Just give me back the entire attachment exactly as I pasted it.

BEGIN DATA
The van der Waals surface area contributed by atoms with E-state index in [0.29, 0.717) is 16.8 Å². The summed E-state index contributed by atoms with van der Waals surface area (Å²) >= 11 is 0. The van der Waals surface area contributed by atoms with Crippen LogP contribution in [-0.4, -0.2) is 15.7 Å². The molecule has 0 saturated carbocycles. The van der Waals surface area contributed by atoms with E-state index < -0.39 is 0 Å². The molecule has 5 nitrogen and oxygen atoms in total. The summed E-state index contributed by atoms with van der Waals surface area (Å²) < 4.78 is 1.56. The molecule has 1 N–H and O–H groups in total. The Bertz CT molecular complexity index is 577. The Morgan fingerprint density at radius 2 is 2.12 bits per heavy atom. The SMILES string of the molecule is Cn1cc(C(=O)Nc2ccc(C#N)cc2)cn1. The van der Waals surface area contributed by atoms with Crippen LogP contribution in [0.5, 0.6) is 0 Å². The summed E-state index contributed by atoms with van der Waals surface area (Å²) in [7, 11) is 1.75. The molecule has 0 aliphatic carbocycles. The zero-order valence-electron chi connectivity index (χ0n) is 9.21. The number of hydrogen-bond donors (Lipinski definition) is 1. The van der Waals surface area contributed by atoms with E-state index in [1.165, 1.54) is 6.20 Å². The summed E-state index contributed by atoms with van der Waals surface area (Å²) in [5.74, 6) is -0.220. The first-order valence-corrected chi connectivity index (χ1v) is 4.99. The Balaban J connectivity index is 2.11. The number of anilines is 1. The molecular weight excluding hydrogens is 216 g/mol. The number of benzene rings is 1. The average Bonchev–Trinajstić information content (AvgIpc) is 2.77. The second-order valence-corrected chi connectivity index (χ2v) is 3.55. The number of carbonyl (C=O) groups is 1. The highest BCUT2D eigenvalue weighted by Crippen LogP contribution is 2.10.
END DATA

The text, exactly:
The van der Waals surface area contributed by atoms with E-state index in [0.29, 0.717) is 16.8 Å². The summed E-state index contributed by atoms with van der Waals surface area (Å²) >= 11 is 0. The van der Waals surface area contributed by atoms with Crippen LogP contribution in [-0.4, -0.2) is 15.7 Å². The molecule has 0 saturated carbocycles. The van der Waals surface area contributed by atoms with E-state index < -0.39 is 0 Å². The molecule has 5 nitrogen and oxygen atoms in total. The summed E-state index contributed by atoms with van der Waals surface area (Å²) < 4.78 is 1.56. The molecule has 1 N–H and O–H groups in total. The Bertz CT molecular complexity index is 577. The Morgan fingerprint density at radius 2 is 2.12 bits per heavy atom. The SMILES string of the molecule is Cn1cc(C(=O)Nc2ccc(C#N)cc2)cn1. The van der Waals surface area contributed by atoms with Crippen LogP contribution in [0.5, 0.6) is 0 Å². The summed E-state index contributed by atoms with van der Waals surface area (Å²) in [7, 11) is 1.75. The molecule has 0 aliphatic carbocycles. The zero-order valence-electron chi connectivity index (χ0n) is 9.21. The number of hydrogen-bond donors (Lipinski definition) is 1. The van der Waals surface area contributed by atoms with E-state index in [1.165, 1.54) is 6.20 Å². The summed E-state index contributed by atoms with van der Waals surface area (Å²) in [5.74, 6) is -0.220. The first-order valence-corrected chi connectivity index (χ1v) is 4.99. The Balaban J connectivity index is 2.11. The number of anilines is 1. The molecular weight excluding hydrogens is 216 g/mol. The number of benzene rings is 1. The average Bonchev–Trinajstić information content (AvgIpc) is 2.77. The second-order valence-corrected chi connectivity index (χ2v) is 3.55. The number of carbonyl (C=O) groups is 1. The highest BCUT2D eigenvalue weighted by Crippen LogP contribution is 2.10.